Wednesday, February 13, 2013

The Stomach Virus -- An unappetizing subject

This isn’t the type of post I typically write, but because I am knee-deep in the trenches right now with a family stomach virus, I thought I would blog about things that I have found helpful over the years.  I will never forget my first experience with my daughter’s stomach virus.  I was ill-prepared, pardon the pun.

It was 3 a.m., and my daughter came into my room and uttered the three words that shake every mother to the core:  “Mommy, I threw-up.”

In my half-awake state, I leapt from the bed and assessed the situation.  My daughter was covered in vomit --- chin, hair, pajamas.   Bed, covered.  Comforter, covered.  Bah.

There is no way to prevent this first assault on the bedding/pajamas/floor.  It is unavoidable, unless the child indicated prior that their stomach was upset.  Especially the younger children.

At first, I panicked.  I literally did not know where to start or how to handle this situation.  My dear husband is of no use, with a high sensitivity to bodily functions.  So it was up to me to deal with the mess, and somehow prepare for the next day or so of stomach virus.

My first encounter with treating a child’s stomach virus was disastrous.  I spent days doing buttloads of laundry, trying all the while not to succumb to the monster myself, each time I rinsed the offending sheet or blanket.  I knew I would have to have a plan, for the next time.

So, I developed a system.  This may be something that others just do naturally, but for someone like me, I needed to actually think about it and write it down, really learn it, so that I could deal with it better and smarter.  Here is what I came up with:

It’s 3 a.m.  Your child has vomited in their bed.

  1. Get a waste bin and line it with a grocery bag.  Direct your child to use this bin for vomiting.  Bag will be tied, discarded and replaced after each incidence.  Do this BEFORE you clean your child.   Trust me.  Being prepared is your ultimate goal.
  2. Clean up your child.  BEFORE you remove pajamas, clean hair, hands and face.  I like to use diaper wipes because washrags have to be laundered.  I put diaper wipes into a grocery bag and into the trash right away.
  3. Remove pajamas.  Leave child in underwear and undershirt, if possible.  During the next day, you could even put them in a smock, which can be wiped down.
  4. Have child wash hands and face in bathroom, then rinse mouth and brush teeth.  Pull all hair back into a ponytail or pigtails.
  5. Remove sheets.  I ball them up, put them in laundry basket, and put them in the laundry room to rinse in the morning in the utility sink.   (If you’re a saavy mommy, you will have had a mattress protector under the sheet.  My favorite is something like THIS.  I place them under the sheet.)  After rinsing in the sink, I will launder them, by themselves, on a stain cycle.  I wait until the morning to launder, because by the morning, I may have more items that require laundering.
  6. Instead of fresh sheets, I have found that using a sleeping bag works much better.  The material is easier to wipe down, if necessary.  We use the sleeping bag until the virus is gone.  This cuts down on the laundering of bedding over and over.  Or, designate a throw or blanket to the patient.  Patient is only allowed to use this blanket or throw for the duration of the illness.  ALSO, I will designate a bathroom hand towel to the patient, which no one else is allowed to use.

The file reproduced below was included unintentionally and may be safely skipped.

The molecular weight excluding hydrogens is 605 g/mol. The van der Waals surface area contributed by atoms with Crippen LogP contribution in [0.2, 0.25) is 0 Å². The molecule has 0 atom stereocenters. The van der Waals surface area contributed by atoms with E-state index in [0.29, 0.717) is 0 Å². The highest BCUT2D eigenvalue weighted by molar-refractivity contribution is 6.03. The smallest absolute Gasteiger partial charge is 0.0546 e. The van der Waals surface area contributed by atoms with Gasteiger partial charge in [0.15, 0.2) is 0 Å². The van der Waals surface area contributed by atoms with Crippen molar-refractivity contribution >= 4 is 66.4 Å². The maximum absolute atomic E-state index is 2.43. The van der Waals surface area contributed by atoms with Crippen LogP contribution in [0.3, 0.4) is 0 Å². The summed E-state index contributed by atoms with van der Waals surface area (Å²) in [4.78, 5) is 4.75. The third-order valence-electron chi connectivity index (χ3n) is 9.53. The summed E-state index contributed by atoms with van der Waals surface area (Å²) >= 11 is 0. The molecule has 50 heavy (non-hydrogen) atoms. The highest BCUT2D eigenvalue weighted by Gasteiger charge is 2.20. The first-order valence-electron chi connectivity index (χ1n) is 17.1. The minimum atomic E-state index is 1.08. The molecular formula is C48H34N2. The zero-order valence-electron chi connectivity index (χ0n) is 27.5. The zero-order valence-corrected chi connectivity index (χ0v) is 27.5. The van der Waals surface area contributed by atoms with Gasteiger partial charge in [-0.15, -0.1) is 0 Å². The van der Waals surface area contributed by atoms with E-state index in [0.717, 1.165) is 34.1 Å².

7. CLOROX/LYSOL.   First thing in the morning, wipe down/spray all doorknobs, faucet handles, railings, fridge handles, and anything else your child normally touches.  Ipads, kindles, toys, schoolbag, all of it. 
  8. 100% Grape Juice.  Get your whole family on a grape juice regimen as soon as a virus starts.  100% Grape juice, three times a day.  Whomever is actually vomiting only gets WHITE grape juice.  Grape juice has something in it that can prevent you from getting the virus, or prevent the virus from getting too bad.  I saw it on the internet, so it must be true.  I actually tried it, and it seemed to work.  (Placebo?  Can't say.  Don't care.)
  9. The patient gets no food until next afternoon.   Sips of room temp water or cola that has been stirred and flattened.  Then, she only gets toast, broth, crackers, bananas, diluted gatorade and water for a day or two.  Slow, small bites.  I will also allow patient to have a peppermint, or peppermint tea, or a chamomile tea.
  10. Wash your hands.  Constantly.  Everyone in the house needs to wash hands every time you touch something.  Seriously.  Make sure you are washing the little ones’ hands and faces, too.  Make sure the patient gets a nice, warm shower at some point in the first day.  And don’t forget to shower and change YOUR clothes, too.  

Prevention and preparation will get you through it.  It’s harder with little ones, who simply can’t direct their vomit into the proper receptacle.  Even the older ones miss, sometimes.  You must be swift and thorough with the cleaning process, however, so that the virus is contained.  I tend to like to clean with throwaway items like paper towels, chlorox wipes and the like for floors during this time, rather than towels or sponge mops.  I just couldn’t imagine keeping mops after using them to clean vomit.  Just, no.

I wish I could put the kids in a bubble, but unfortunately, this is just a part of life.    Hopefully, there are tips here that you can use, the next time the stomach virus monster visits your home……

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